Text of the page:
Members of Derry City and Strabane District Council's Health and Community Committee today welcomed a report on the raft of measures being introduced to tackle the escalating issue of dog fouling across Derry and Strabane.
The matter had been raised as a matter of urgency by members with the increase in people exercising outdoors during the Coronavirus pandemic leading to a surge in the problem locally.
Additional resources have now been channelled into a dedicated marketing campaign to raise public awareness and more resources on the ground to carry out additional enforcement, with an appeal to owners to take a more responsible role in picking up after their pets.
Committee members heard this afternoon from Council's Head of Health and Community Wellbeing, Seamus Donaghy, who brought a comprehensive report outlining the work that had been done to date.
The Environment section has reported that over 85 tonnes of dog waste were collected in 2020 which is a significant increase from the 50 tonnes collected in 2019. While this demonstrates that most dog owners are taking their responsibilities seriously, a small minority are continuing to flout the rules, spoiling walkways for other pedestrians.
Among the measures now outlined for implementation are the widespread promotion of the messaging around dog licensing and Dog Control Orders. This will be accompanied by the installation of new signage at Council owned green spaces and designated areas throughout the district. In addition, each dog owner will receive leaflets in relation to 'Responsible Dog Ownership' and 'Dog Fouling' with the reminder renewal letter for their dog licence.
Members heard that patrols will be stepped up by Council's Dog Control Service working alongside Litter Wardens and Park Rangers to deter dog fouling. Staff within leisure services who are currently on furlough will also provide support through patrols. These will be carried out right across the council area during early mornings, late evenings and weekends targeting more popular walkways and parks. Cleansing will continue to address problem areas and cleansing staff will liaise closely with all enforcement officers so that patrols can be targeted more effectively.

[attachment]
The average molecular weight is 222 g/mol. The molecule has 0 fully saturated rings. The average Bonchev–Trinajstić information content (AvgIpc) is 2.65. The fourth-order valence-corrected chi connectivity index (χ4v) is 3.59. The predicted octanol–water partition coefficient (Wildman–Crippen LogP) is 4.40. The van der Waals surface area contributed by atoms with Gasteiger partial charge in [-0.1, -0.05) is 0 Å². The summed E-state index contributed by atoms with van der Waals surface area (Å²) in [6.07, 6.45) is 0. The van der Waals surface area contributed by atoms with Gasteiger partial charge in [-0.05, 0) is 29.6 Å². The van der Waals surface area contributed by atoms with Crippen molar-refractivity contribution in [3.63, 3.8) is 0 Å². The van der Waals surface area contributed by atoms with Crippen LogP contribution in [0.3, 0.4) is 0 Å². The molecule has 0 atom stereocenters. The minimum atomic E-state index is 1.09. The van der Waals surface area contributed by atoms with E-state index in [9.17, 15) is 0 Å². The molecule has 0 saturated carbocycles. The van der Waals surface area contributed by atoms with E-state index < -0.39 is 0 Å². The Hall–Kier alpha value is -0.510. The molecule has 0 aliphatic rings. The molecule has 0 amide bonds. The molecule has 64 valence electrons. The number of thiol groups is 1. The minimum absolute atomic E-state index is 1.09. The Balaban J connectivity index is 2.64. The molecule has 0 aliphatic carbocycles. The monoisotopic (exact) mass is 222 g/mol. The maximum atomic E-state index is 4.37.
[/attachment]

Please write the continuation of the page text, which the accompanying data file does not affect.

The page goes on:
Mr Donaghy took the opportunity to issue a reminder that anyone observed by dog wardens or litter wardens failing to clean up after their dog will be issued with an £80 fixed penalty notice. Failure to pay the fixed penalty notice will result in court proceedings, where the maximum fine is £1000. Where appropriate CCTV signage and cameras will be installed in areas experiencing problems with dog fouling for a temporary period.
Welcoming the report, Chair of the Health and Community, Alderman Darren Guy said: "This has become a major issue across the City and District but Council has responded with a hard hitting campaign designed to target the issue from all angles. This cross-departmental approach will be most effective in addressing all concerns, from raising awareness to the important job of enforcement which has proven a particular problem in the past.
"I appeal to all dog owners to be mindful of others and clean up after their pets – not only is it unpleasant it poses a very real danger to children, so please be responsible. I hope that with these additional resources and an intensified campaign over the coming weeks we can change attitudes and clean up our streets so they can be enjoyed safely by all."